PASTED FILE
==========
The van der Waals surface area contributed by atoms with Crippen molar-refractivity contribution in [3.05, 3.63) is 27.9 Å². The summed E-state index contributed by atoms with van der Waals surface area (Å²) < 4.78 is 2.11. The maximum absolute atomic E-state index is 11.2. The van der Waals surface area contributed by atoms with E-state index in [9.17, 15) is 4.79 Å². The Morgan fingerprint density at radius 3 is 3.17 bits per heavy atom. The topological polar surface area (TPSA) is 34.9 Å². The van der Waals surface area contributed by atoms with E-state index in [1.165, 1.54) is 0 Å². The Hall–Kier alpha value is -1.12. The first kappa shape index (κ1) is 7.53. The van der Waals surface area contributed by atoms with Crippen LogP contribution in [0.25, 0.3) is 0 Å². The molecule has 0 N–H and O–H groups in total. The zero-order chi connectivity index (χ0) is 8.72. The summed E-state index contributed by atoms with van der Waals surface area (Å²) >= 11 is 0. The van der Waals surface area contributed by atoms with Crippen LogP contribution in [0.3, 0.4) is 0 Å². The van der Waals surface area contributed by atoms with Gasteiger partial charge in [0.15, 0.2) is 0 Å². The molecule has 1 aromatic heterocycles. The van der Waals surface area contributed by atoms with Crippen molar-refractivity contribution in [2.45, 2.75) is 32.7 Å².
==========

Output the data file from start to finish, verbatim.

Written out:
The van der Waals surface area contributed by atoms with Crippen molar-refractivity contribution in [3.05, 3.63) is 27.9 Å². The summed E-state index contributed by atoms with van der Waals surface area (Å²) < 4.78 is 2.11. The maximum absolute atomic E-state index is 11.2. The van der Waals surface area contributed by atoms with E-state index in [9.17, 15) is 4.79 Å². The Morgan fingerprint density at radius 3 is 3.17 bits per heavy atom. The topological polar surface area (TPSA) is 34.9 Å². The van der Waals surface area contributed by atoms with E-state index in [1.165, 1.54) is 0 Å². The Hall–Kier alpha value is -1.12. The first kappa shape index (κ1) is 7.53. The van der Waals surface area contributed by atoms with Crippen LogP contribution in [0.25, 0.3) is 0 Å². The molecule has 0 N–H and O–H groups in total. The zero-order chi connectivity index (χ0) is 8.72. The summed E-state index contributed by atoms with van der Waals surface area (Å²) >= 11 is 0. The van der Waals surface area contributed by atoms with Crippen LogP contribution in [0.3, 0.4) is 0 Å². The van der Waals surface area contributed by atoms with Gasteiger partial charge in [0.15, 0.2) is 0 Å². The molecule has 1 aromatic heterocycles. The van der Waals surface area contributed by atoms with Crippen molar-refractivity contribution in [2.45, 2.75) is 32.7 Å².